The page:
Reflections on Boys' Champs - Part 3 (1955-1962)
Arnold Bertram, Contributor
The last seven years of Champs at Sabina Park also marked a critical stage in Jamaica's march to nationhood. In January 1955, three months before Champs, the nationalist party (PNP) came to power. In August 1962, three months after Champs, Jamaica celebrated political Independence.
The most outstanding athlete in the history of Champs, Norman Manley, was the new chief minister, and Rudolph Burke, another of the all-time greats, was a member of the Senate. Two other parliamentarians, Donald Sangster and Ken Hill, had also successfully competed at Champs. Other outstanding athletes like Edgerton Richardson and Harvey DaCosta occupied the most senior posts in the administration of government, while others like Laurence Lindo were selected for Jamaica's most critical diplomatic postings.
Despite its weaknesses, the imperial project of educating and nurturing an elite certainly produced many of the nationalists around whom the validity of Jamaica's claim to independence was based.
It was also a period of increasing access to secondary education for both boys and girls. Of the 15 participating schools in 1955, eight were co-educational, relegating boys' schools to a minority for the first time. By 1962, eleven additional schools entered Champs. All were co-educational. In 1957, Girls' Champs was revived, only to be discontinued after a year. In 1961, Girls' Champs finally became a permanent feature on the athletics calendar.
During the 1961 Champs, in a brief but moving ceremony, Sam Brown was recognised for his 50-year contribution to Champs. At 74 years of age, he still enjoyed a game of tennis and kicked a football as hard as any of his students at Jamaica College (JC).
Another interesting feature of this period was the demise of Munro as a force in schoolboy athletics. Between 1943 and 1948, they won the title four times, placed second in 1949 and fourth in 1950. Then in 1951, for the first time, another rural school, Cornwall, finished ahead of them. They did not compete in 1952 and it was their star athlete, David Lindo, who partially restored their pride by gaining 17 of their 25 points in 1953, and 16 of their 18 points in 1954. Since then, Cornwall has taken over Munro's traditional role as the leading rural school at Boys' Champs.
The indomitable 'Foggy' Burrowes
After winning Champs in 1954, 'Foggy' Burrowes and Kingston College (KC) seemed all set to consolidate their dominance of schoolboy athletics. He prepared his athletes for competition with the sole objective of winning. As far as he was concerned, the gold medal was the only satisfying reward for long hours of training. However, despite his commitment to KC's hegemony, 'Foggy' never missed an opportunity to help any athlete from any school achieve his best.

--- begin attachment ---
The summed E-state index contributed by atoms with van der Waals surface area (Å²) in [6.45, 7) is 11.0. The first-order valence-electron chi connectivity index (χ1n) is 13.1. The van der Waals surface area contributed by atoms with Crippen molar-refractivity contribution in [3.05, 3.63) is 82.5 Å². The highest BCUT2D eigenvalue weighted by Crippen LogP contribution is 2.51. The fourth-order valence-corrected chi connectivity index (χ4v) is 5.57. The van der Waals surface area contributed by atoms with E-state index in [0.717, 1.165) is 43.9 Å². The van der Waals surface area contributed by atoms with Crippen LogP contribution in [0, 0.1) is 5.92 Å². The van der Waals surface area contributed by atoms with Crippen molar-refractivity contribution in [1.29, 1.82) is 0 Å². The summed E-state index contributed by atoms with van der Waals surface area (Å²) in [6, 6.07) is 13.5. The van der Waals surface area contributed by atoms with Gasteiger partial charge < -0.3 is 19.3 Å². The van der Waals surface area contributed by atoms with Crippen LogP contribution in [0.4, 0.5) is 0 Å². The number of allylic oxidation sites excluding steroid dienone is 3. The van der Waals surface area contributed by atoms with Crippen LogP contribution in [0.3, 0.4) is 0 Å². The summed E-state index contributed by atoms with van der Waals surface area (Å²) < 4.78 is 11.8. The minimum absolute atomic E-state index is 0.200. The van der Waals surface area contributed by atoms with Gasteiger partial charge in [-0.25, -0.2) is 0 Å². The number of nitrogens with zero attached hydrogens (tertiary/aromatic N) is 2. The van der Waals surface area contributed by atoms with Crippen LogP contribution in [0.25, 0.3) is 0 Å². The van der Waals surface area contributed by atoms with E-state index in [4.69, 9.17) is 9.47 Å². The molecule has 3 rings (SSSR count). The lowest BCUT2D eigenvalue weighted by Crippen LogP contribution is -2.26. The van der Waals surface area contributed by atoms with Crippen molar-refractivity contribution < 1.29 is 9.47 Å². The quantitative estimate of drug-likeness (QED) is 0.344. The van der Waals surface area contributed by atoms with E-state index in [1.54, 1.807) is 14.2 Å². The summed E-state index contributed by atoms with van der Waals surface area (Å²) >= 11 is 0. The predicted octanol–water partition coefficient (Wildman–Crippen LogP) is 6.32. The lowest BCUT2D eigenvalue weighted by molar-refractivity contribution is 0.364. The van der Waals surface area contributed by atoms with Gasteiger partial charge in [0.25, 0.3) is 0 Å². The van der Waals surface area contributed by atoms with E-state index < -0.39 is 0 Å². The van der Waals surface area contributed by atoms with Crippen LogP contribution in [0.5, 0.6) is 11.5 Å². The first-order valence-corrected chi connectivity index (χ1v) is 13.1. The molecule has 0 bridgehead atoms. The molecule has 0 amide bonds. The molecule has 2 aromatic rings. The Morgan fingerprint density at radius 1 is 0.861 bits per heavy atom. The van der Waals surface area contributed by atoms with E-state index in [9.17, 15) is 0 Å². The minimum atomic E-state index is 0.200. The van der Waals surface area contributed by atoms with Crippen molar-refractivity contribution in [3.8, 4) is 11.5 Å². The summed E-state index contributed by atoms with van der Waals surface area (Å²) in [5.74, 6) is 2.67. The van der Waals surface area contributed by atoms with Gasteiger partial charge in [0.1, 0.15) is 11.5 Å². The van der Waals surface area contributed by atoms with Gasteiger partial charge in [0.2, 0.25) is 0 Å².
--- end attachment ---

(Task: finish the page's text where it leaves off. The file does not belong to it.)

In 1961, three weeks before Champs, he saw Cosmond Vaughn of Manning's looking short of form, running 53.3 seconds. He took him aside and encouraged him to concentrate on speed work. Vaughn came to Champs and defeated KC's Dwight Anderson in the 440 yards.
Unfortunately, as preparations began for 1955, 'Foggy' suffered a major personal calamity. At 26 years of age, he contracted polio in October 1954. However, not even this debilitating experience could keep his indomitable personality down for long. Within six months he was back on track, with a calliper on one leg and a walking stick in one hand. He returned to find an even more formidable opponent installed at Calabar, in the person of Herb McKenley. Although he did not resume as sports master, he certainly retained the roles of planner, motivator and strategist.
Herb McKenley restores Calabar's pride of place
Calabar, after dominating Champs during the 1930s, had only one win in the 1940s. Herb McKenley immediately set about to restore the school's pride of place and by 1955 took a major step by coaching Calabar to victory. The Green and Black Express dominated Class One, as between Greenland, Keane and Seaton, Calabar gained first and second places in the 100, 220 and 440 yards, with Keane taking the 120 yards hurdles and the 880 yards by himself.
In 1956, McKenley found himself without Roy Greenland, who had left school before his final year in Class One. In Greenland's absence, his successor, Leroy Keane, made a superhuman effort, winning the 440, the hurdles and the discus, placing second in the triple jump and third in the 880 yards to gain 14 points for his school. In one last effort to snatch victory, he opted to run the mile but was unable to complete the race.
He still summoned the energy to run a blazing anchor leg in the medley relay, but Calabar finished five points behind title winners Wolmer's. With the benefit of hindsight, we can see that Keane should have gone to the Olympics that year. Immediately after Champs, he ran 48.8 in the 440 yards and would have been a leading contender for the 400m hurdles had he focused on that event.
The omnipresent G.C. Foster
The man who guided Wolmer's to victory was none other than G.C. Foster, who was then 71 years of age. His most outstanding performer was Class Two champion Tony Matthews, who jumped 22' 8.5" to break the existing record by 14". He shared the spotlight with Cecil Sproul (JC), who had victories in the 100 and 220 yards and a record-breaking leap in the long jump.